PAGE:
By Dr. Paul Ehrlich
The Journal of Allergy and Clinical Immunology, pronounced by allergists everywhere as “Jackie”, has a terrific new offshoot called In Practice. As the name implies, it is targeted at issues facing allergists in day-to-day practice, as opposed to researchers. Thus, the current issue of In Practice contains an article entitled “Asthma Adherence Management for the Clinician”, while mother JACI has one called “Examination of the relationship between variation at 17q21 and childhood wheeze phenotypes.” Both are welcome in my office, but one has more immediate application for me than the other.
One article in the inaugural issue of In Practice that ought to be required reading not just by allergists but by all doctors in general practice, particularly pediatricians, is “Advances in Diagnosing Peanut Allergy” by Dr. Scott H. Sicherer of Mount Sinai and Dr. Robert A. Wood of Johns Hopkins. If there were an allergist all-star team, both of them would be in the starting line up.
Acknowledging that, “the diagnosis of food allergy is far from a perfect science” they proceed to analyze the procedures and probabilities that ought to be part of the doctor’s thought process, and evaluate the “diagnostic toolbox”.
I won’t recapitulate the article point by point, but I would like to highlight their section called “History, the key diagnostic test.”
Consider two extreme examples of patients with PN[peanut]-IgE levels of 20 kUA/L, a level often considered diagnostic of PNA [peanut allergy]. The first is a patient who was tested to peanut on a “panel” of tests performed as part of an evaluation for respiratory allergies. This patient routinely eats peanuts and peanut butter in full serving sizes and has never had a complaint. The correct diagnosis, based on the history, is that this patient does not have a PNA (prior probability is zero). The patient may be particularly sensitized to proteins in peanut that are labile, pollen-related ones, but this is a moot point (in this situation, although it may be crucially relevant in other circumstances) that needs no further evaluation for this patient. Testing to a tolerated food is poor practice because it is not only a waste of money, but it can also cause unnecessary avoidance and anxiety.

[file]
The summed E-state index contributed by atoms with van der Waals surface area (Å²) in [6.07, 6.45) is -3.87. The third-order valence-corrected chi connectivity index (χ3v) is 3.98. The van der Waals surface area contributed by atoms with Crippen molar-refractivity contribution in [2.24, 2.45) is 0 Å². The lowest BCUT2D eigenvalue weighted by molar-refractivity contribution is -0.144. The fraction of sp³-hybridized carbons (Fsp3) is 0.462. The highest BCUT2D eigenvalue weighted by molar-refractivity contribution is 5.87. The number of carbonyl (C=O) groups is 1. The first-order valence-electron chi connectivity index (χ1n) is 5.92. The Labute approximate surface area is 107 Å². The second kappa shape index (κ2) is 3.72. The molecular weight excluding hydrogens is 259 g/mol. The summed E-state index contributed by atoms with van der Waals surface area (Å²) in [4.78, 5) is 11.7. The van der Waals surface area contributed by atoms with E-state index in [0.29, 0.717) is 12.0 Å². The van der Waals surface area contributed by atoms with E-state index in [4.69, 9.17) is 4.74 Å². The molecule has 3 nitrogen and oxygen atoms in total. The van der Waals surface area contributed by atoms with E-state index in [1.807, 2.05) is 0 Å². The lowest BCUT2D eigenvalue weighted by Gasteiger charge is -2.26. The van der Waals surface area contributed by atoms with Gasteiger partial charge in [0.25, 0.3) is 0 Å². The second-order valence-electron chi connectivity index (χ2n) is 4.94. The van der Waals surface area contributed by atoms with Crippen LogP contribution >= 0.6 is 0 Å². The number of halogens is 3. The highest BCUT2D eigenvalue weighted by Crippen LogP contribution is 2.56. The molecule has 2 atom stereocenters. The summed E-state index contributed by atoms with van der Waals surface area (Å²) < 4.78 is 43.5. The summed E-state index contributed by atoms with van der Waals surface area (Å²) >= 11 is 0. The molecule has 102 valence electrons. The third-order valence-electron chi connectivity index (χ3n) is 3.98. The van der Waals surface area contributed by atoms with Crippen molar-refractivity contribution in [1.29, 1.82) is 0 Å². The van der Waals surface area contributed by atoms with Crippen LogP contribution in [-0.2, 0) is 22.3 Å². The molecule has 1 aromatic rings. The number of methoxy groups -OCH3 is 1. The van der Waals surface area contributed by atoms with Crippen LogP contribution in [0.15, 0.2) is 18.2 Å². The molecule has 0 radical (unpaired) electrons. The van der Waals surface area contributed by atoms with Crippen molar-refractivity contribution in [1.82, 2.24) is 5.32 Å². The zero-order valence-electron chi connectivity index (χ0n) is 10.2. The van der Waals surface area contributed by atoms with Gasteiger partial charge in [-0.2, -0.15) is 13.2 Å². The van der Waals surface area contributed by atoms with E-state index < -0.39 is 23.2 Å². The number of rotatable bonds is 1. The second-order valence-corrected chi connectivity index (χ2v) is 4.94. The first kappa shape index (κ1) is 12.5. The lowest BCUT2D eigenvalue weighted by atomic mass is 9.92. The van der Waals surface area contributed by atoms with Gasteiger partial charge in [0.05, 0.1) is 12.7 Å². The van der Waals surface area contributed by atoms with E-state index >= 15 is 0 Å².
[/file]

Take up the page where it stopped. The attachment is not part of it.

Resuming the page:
On the other extreme is a patient who has experienced 3 isolated ingestions of peanut and on each occasion experienced immediate symptoms of urticaria, angioedema, and wheezing. The most recent episode was 5 days before testing. One could argue that testing is unnecessary in this case, but a PN-IgE concentration of 20 kUA/L, or for that matter any evidence of sensitization, would simply be confirmatory given the history, as the prior probability of PNA was 100%.
You may think that these two extremes are “for discussion purposes only”, that in effect most cases fall in the middle—fifty shades of peanut allergy grey. Well, yes, but every day we see patients who have been on the one hand over-tested and over-treated because they have eliminated peanuts and other foods from their diets unnecessarily and on the other hand courted disaster by not understanding their allergies and taking the requisite precautions.
The authors conclude: “Until better characterization of the diagnostic utility of current tests is undertaken, and until new tests and novel uses of current tests arrive, the current findings can provide excellent diagnostic information. Results suggest, however, that OFCs (oral food challenges) will likely remain a mainstay of diagnosis for many patients presenting with possible PNA and that the history is still the most important test for all patients who have previously consumed peanut.”